What Vegetables are Good for Dogs?

What Vegetables are Good for Dogs?

According to a recent survey by the American Psychiatric Association, nearly nine out of ten pet owners today say their animals are part of the family, and they feel a special bond with them. So, when you appreciate your dog that much, it’s natural to want to provide Fido with enticing treats—doing so in a way that’s healthy for the pooch. 

So, what about vegetables? Which ones are healthy for your dogs to enjoy?

Although we may know plenty about growing delicious and nutritious vegetables, we decided to reach out to two knowledgeable veterinarians to find out more about vegetables that are good for dogs: Dr. Rebecca Greenstein, the veterinary medical advisor for Rover, and Dr. Jamie Richardson, head of veterinary medicine at Small Door Vet. 

Dr. Jamie Richardson

“Most vegetables,” Dr. Richardson notes, “including broccoli, cauliflower, carrots, green beans, and sweet potato make a good treat for your pet as long as they don’t have too much butter, salt, or other seasonings.” 

Here are more specifics about three good vegetables for dogs:

  • Bell peppers: These are made up of 92 percent water and are packed with nutrients, including vitamins A, E, and B6 plus potassium and folate. They make for a crunchy snack that your pup will love. It’s important to introduce bell peppers slowly to see how your dog responds. Remove the seeds and stem to limit indigestion.
  • Carrots: Your pup can enjoy both raw and cooked carrots. They are a healthy, low calorie source of fiber and vitamin A that makes for a great snack. Cut them up into small, chewable pieces so the carrots are not a choking hazard. 
  • Green beans: Another low calorie vegetable, green beans are a lean snack to fill up your dog without overfeeding. 

Dr. Rebecca Greenstein

Dr. Greenstein shares how “we encourage many of our veterinary patients to snack on healthy vegetables like cucumber, carrots, peas, kale, and broccoli, for example. Vegetables are nutrient, mineral, and vitamin dense and a fantastic source of fiber and antioxidants while being relatively lower in fats and sugars.” 

Steaming vegetables like carrots and sweet potatoes is a good way to prepare vegetables for dogs. “It helps to soften them,” she says, “making them easier to cut into bite size pieces.” The dog can then chew the veggies and safely swallow them.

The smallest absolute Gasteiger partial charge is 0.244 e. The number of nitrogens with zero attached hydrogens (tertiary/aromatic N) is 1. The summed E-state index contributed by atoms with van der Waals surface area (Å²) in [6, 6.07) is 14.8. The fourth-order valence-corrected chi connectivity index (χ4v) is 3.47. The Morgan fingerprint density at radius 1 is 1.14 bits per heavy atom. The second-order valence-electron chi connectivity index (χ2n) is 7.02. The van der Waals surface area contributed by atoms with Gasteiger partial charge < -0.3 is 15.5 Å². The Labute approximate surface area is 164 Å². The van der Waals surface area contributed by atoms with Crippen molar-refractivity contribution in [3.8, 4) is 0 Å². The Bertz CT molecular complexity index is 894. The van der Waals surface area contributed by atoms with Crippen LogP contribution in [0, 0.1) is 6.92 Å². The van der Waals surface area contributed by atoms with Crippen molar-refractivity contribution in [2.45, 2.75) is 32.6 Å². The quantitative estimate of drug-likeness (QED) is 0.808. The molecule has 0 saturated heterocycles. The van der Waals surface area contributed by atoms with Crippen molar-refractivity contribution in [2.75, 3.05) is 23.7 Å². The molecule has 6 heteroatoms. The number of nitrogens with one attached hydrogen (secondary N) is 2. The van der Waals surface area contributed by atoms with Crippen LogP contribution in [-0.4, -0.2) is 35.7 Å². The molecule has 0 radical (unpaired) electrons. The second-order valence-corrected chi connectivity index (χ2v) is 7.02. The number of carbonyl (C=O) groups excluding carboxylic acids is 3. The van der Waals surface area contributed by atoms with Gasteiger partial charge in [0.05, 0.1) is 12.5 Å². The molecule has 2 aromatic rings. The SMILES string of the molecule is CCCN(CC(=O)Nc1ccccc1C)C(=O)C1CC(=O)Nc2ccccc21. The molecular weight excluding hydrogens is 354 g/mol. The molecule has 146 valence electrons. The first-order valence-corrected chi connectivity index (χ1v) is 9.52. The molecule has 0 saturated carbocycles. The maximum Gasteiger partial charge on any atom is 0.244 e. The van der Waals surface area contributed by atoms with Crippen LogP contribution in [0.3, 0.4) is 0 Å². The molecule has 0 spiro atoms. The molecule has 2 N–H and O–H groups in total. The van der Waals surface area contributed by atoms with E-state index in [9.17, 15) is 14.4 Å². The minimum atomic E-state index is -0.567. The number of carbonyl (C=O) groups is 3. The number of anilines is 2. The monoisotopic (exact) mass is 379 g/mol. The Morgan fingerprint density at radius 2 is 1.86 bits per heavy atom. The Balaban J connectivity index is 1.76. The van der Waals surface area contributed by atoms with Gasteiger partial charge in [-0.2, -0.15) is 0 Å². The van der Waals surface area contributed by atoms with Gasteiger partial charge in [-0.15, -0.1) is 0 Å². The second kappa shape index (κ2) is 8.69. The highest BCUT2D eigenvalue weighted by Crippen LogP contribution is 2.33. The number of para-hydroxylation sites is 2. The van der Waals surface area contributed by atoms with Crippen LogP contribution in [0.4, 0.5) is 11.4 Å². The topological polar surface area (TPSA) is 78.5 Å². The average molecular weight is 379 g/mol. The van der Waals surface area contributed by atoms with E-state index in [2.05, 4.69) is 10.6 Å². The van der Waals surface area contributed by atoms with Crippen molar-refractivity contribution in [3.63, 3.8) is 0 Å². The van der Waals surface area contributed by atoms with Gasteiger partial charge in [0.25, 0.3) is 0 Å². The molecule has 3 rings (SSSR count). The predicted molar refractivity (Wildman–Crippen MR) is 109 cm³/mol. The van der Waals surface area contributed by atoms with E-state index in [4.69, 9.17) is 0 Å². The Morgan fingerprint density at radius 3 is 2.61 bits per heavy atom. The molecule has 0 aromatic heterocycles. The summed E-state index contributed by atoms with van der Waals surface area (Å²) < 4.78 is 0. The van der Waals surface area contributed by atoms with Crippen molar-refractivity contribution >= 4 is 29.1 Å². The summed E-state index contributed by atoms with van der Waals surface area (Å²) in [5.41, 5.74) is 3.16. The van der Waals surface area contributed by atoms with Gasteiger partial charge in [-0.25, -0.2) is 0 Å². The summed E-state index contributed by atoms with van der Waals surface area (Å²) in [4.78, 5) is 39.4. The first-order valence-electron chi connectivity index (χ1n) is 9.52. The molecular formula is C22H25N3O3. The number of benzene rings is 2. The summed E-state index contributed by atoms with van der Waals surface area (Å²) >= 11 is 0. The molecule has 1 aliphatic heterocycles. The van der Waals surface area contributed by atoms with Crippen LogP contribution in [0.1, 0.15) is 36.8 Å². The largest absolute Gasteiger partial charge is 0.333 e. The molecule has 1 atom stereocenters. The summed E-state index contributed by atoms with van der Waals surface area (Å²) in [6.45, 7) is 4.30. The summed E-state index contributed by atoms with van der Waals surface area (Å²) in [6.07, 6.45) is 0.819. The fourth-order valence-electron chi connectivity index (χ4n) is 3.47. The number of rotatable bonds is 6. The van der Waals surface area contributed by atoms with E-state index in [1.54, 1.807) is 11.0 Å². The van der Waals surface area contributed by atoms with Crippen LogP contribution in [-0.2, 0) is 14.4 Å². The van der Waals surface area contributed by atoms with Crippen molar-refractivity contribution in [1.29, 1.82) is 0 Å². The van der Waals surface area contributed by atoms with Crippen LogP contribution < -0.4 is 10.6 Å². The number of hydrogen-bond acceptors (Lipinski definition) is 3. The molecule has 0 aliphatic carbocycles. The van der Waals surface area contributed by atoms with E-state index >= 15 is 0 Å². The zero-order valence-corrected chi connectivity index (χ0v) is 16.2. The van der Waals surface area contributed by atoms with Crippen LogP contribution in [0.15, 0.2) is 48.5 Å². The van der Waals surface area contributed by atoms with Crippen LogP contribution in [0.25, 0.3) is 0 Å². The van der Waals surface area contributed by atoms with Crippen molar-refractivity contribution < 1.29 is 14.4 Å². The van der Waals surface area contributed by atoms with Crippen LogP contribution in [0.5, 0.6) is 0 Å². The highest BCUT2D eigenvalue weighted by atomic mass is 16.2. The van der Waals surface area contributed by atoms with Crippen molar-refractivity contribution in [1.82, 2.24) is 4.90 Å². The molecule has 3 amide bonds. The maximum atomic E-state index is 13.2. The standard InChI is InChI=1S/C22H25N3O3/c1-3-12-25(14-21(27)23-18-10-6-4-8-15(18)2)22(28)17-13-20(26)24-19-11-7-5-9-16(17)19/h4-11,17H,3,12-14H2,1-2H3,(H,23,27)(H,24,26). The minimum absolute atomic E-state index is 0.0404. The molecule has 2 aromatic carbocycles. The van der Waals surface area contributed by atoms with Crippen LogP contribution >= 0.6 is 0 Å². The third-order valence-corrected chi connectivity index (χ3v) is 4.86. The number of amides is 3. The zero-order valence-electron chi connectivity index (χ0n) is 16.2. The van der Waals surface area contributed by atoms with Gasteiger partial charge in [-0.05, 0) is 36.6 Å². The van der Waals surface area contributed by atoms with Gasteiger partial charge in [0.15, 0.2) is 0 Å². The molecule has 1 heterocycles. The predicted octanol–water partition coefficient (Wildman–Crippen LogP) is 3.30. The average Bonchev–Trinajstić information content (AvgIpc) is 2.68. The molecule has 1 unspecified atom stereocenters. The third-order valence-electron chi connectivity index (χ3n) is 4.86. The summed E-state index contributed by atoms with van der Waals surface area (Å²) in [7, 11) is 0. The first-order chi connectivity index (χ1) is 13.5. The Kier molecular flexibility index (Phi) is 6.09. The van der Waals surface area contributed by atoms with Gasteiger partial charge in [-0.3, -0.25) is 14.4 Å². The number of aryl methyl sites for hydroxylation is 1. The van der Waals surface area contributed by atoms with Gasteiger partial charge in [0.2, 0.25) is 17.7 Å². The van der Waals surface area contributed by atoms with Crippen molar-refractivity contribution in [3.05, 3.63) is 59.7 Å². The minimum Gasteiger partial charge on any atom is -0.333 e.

She also addresses quantity, noting how, although “vegetables can be a nutritious way to treat your pet and supplement their diet, they should make up no more than 10 percent of your pet’s daily intake. Feeding any vegetable to excess can create accidental nutritional imbalances, which can be harmful to your dog’s health and body function.”

Plus, while there are plenty of safe vegetables for dogs, as noted above, you should avoid some of them, including onions, garlics, leeks, and other members of the allium species. They are “notoriously dangerous to pets and should be avoided completely.” 

Avocados, meanwhile, are toxic to birds but not to dogs, per se. That said, their high fat content can “cause tummy upset and even inflammation of the pancreas, known as pancreatitis, if ingested in large amounts. So, avocado should be fed sparingly.”

As for mushrooms, although store bought ones are “safe and benign,” there are several wild mushroom species that “can cause fatal toxicities in pets; never let your pet ingest wild or unidentified mushrooms.”

If you suspect that your dog has ingested something toxic, Dr. Greenstein says that signs will vary based on the “toxic food ingested, the size of your dog, the amount ingested, and when the infestation took place.” 

Signs of toxicity can include a lack of appetite, lethargy, vomiting, diarrhea, weakness, drinking or peeing unusually more or less, convulsions, or collapse. So, even if you’re unsure that your dog has gotten into something it shouldn’t, it’s always better to be safe than sorry and seek veterinary attention immediately.

Treats for the Whole Family!

As you enjoy fresh vegetables with your human family, you can follow veterinary guidelines to share them with your dogs. You can also add a pack or two of dog treats from Farmer Jones Farm that are chewy, wholesome, and nutritious, containing 100 percent all-natural dried pumpkins and/or sweet potatoes (depending upon availability). 

Our team watches for vegetables that may have a bit of bad skin or a blemish; these wouldn’t make the grade for chefs or home cooks, but they’re just right for dogs. We carefully clean them before slicing, steaming, and drying—and then they’re ready to share with your best friend: your dog.

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